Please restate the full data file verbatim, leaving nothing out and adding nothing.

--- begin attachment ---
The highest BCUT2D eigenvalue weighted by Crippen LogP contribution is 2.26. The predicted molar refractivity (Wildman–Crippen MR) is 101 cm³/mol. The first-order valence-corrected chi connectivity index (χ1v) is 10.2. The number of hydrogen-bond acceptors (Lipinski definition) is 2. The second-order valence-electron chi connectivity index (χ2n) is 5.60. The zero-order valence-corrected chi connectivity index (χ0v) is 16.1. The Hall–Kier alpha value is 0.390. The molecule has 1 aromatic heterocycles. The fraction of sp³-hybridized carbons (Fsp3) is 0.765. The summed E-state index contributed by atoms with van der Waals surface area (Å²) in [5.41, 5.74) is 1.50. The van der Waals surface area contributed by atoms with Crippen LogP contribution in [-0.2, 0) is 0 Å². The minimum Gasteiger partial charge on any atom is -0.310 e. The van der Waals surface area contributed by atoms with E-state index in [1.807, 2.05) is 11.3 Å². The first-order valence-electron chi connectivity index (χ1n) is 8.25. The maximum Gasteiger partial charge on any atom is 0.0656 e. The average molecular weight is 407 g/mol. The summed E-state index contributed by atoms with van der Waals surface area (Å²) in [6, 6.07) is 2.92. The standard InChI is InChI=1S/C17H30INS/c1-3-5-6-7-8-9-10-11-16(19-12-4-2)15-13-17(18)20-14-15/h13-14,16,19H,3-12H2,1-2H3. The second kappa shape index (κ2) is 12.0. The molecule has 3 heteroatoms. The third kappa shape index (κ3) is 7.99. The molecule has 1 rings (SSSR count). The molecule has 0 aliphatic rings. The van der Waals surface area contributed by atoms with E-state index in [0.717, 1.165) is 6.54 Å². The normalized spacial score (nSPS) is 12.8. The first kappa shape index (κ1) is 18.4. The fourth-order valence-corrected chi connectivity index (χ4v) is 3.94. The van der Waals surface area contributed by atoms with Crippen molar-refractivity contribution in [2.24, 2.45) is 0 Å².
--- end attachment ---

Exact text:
The highest BCUT2D eigenvalue weighted by Crippen LogP contribution is 2.26. The predicted molar refractivity (Wildman–Crippen MR) is 101 cm³/mol. The first-order valence-corrected chi connectivity index (χ1v) is 10.2. The number of hydrogen-bond acceptors (Lipinski definition) is 2. The second-order valence-electron chi connectivity index (χ2n) is 5.60. The zero-order valence-corrected chi connectivity index (χ0v) is 16.1. The Hall–Kier alpha value is 0.390. The molecule has 1 aromatic heterocycles. The fraction of sp³-hybridized carbons (Fsp3) is 0.765. The summed E-state index contributed by atoms with van der Waals surface area (Å²) in [5.41, 5.74) is 1.50. The van der Waals surface area contributed by atoms with Crippen LogP contribution in [-0.2, 0) is 0 Å². The minimum Gasteiger partial charge on any atom is -0.310 e. The van der Waals surface area contributed by atoms with E-state index in [1.807, 2.05) is 11.3 Å². The first-order valence-electron chi connectivity index (χ1n) is 8.25. The maximum Gasteiger partial charge on any atom is 0.0656 e. The average molecular weight is 407 g/mol. The summed E-state index contributed by atoms with van der Waals surface area (Å²) in [6, 6.07) is 2.92. The standard InChI is InChI=1S/C17H30INS/c1-3-5-6-7-8-9-10-11-16(19-12-4-2)15-13-17(18)20-14-15/h13-14,16,19H,3-12H2,1-2H3. The second kappa shape index (κ2) is 12.0. The molecule has 3 heteroatoms. The third kappa shape index (κ3) is 7.99. The molecule has 1 rings (SSSR count). The molecule has 0 aliphatic rings. The van der Waals surface area contributed by atoms with E-state index in [0.717, 1.165) is 6.54 Å². The normalized spacial score (nSPS) is 12.8. The first kappa shape index (κ1) is 18.4. The fourth-order valence-corrected chi connectivity index (χ4v) is 3.94. The van der Waals surface area contributed by atoms with Crippen molar-refractivity contribution in [2.24, 2.45) is 0 Å².